Offering visitors incentives to make them convert is an age old and yet, very effective marketing tactic. It has proven time and again, that internet users are forever on the lookout for good deals around what interests them as well as what’s useful to them – they can practically stall the purchase of a much needed microwave, if the need be!

Many businesses – like in the eCommerce industry, offer extra incentives like discounts or deals to their visitors to ensure they convert and not leave their store. Because if they leave the store, it is as bad as them losing a sale.

We recently published a few case studies on how businesses can use popups to hold back their abandoning visitors and convert them.

Yes, popups – because they are not irritating and they really do work 10X more than the small CTA in the sidebar, at grabbing one’s attention and hence, converting him.

If you’re wondering how giving an additional off to a visitor would help you in better monetization, we have the perfect solution –

Don’t offer it to your visitors right when they land on your website!

Yes, let them go around your web pages in a natural manner and take a look at what you have to offer. So remove all those entry popups right away.

So when do you target them?

Just when they are about to leave.

Use exit intent popups to hold them back from leaving your website. It is your second chance at converting them so you might as well save the best (read, coupons/discounts/offers/etc) for later!

But that doesn’t mean your popup could look like a hurdle that obstructs one from moving out of the door – it needs to be converting; and only offering a coupon doesn’t cut it.

So here’s taking a look at how you can create coupon popups that don’t compromise on your full-sales and also hold back all your leaving visitors:

1. Clearly state what the visitor gets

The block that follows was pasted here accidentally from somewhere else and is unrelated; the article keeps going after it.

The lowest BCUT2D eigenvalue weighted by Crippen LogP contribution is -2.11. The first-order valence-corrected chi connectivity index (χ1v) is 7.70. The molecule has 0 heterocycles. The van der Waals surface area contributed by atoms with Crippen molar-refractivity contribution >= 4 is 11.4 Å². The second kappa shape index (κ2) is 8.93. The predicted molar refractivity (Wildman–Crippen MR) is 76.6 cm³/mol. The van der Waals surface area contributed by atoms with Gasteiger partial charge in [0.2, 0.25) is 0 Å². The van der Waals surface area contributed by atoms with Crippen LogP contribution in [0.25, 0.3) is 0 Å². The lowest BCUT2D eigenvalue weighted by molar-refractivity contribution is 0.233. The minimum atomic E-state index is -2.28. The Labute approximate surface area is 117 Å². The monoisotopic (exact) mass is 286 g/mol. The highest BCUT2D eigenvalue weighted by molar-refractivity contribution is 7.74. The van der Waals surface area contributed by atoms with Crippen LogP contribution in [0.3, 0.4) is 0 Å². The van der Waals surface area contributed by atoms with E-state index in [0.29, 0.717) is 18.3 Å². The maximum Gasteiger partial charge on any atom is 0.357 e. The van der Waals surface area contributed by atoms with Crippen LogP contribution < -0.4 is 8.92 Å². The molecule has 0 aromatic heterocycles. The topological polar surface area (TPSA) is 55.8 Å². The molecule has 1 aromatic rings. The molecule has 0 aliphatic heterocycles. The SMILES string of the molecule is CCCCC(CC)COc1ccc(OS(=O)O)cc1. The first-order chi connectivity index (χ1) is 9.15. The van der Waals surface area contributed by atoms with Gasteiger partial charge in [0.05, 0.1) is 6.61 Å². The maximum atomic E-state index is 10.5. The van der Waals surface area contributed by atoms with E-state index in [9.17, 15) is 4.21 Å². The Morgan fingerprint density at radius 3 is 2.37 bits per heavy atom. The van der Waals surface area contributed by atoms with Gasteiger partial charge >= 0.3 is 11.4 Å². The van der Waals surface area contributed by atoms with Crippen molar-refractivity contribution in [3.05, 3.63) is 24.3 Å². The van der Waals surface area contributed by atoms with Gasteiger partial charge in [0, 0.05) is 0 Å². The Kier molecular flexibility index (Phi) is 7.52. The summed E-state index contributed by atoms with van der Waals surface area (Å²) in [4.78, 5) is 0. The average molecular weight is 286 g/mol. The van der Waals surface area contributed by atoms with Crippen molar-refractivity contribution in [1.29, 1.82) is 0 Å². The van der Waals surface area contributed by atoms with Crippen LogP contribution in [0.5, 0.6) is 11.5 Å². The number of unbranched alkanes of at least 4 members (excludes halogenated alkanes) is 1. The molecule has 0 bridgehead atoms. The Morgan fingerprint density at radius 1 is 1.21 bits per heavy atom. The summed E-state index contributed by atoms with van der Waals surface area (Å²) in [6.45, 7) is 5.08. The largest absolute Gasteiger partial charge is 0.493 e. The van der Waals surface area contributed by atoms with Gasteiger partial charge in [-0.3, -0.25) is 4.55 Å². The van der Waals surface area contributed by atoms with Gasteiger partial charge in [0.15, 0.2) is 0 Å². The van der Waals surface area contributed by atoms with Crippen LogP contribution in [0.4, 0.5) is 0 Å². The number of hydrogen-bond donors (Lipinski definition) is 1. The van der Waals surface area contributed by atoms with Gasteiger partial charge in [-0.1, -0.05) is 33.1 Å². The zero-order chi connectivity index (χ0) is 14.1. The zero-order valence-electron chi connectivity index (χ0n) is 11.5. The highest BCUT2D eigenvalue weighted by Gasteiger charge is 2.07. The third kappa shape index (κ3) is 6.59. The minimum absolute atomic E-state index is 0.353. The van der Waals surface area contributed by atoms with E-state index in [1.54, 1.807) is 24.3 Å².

If you have ever been offered a coupon by brands, you’ll know that they do come with a few terms and conditions. For instance, the coupon could be valid on the next purchase or only for a limited period of time.

Now consider how irritating it would be to lose a discount on a product you really liked just because you decided to complete the purchase 2 hours later.

So clearly state what the visitor gets with the coupon, till when is it valid and if there are any other terms and conditions applicable on the same. You don’t want to disappoint a visitor you just held back!

For example, this campaign here clearly says that the visitor needs to complete the purchase ‘today’ to redeem the coupon. This will create a sense of urgency in the visitor and make him take a purchase decision right away.


2. Keep the design simple and unique

Remember, the popup is not just an attempt at getting attention again, it is a part of your website – and needs to resonate the same personality. So design something that is unique to your brand.

Keep the design really simple to ensure that the value proposition and the call-to-action don’t get overshadowed by other elements.

For example, this popup here keeps the ‘how to get the coupon’ absolutely clear of everything that might distract the visitor from not completing the action.